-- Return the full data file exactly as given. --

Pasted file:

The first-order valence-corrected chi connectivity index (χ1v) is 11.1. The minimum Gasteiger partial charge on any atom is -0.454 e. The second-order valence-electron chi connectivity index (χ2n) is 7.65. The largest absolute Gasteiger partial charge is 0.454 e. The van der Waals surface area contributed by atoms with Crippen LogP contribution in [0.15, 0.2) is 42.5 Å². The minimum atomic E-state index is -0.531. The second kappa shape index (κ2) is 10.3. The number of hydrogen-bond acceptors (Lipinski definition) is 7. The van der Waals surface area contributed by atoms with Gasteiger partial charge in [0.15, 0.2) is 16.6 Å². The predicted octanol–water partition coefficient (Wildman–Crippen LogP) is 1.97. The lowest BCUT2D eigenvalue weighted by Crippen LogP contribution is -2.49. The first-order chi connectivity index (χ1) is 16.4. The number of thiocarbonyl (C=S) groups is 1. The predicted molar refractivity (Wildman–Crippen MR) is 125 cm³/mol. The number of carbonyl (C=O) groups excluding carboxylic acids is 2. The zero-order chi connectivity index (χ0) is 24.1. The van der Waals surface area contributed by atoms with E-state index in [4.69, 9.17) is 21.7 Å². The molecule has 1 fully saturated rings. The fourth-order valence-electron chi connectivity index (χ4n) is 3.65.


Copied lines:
The first-order valence-corrected chi connectivity index (χ1v) is 11.1. The minimum Gasteiger partial charge on any atom is -0.454 e. The second-order valence-electron chi connectivity index (χ2n) is 7.65. The largest absolute Gasteiger partial charge is 0.454 e. The van der Waals surface area contributed by atoms with Crippen LogP contribution in [0.15, 0.2) is 42.5 Å². The minimum atomic E-state index is -0.531. The second kappa shape index (κ2) is 10.3. The number of hydrogen-bond acceptors (Lipinski definition) is 7. The van der Waals surface area contributed by atoms with Gasteiger partial charge in [0.15, 0.2) is 16.6 Å². The predicted octanol–water partition coefficient (Wildman–Crippen LogP) is 1.97. The lowest BCUT2D eigenvalue weighted by Crippen LogP contribution is -2.49. The first-order chi connectivity index (χ1) is 16.4. The number of thiocarbonyl (C=S) groups is 1. The predicted molar refractivity (Wildman–Crippen MR) is 125 cm³/mol. The number of carbonyl (C=O) groups excluding carboxylic acids is 2. The zero-order chi connectivity index (χ0) is 24.1. The van der Waals surface area contributed by atoms with E-state index in [4.69, 9.17) is 21.7 Å². The molecule has 1 fully saturated rings. The fourth-order valence-electron chi connectivity index (χ4n) is 3.65.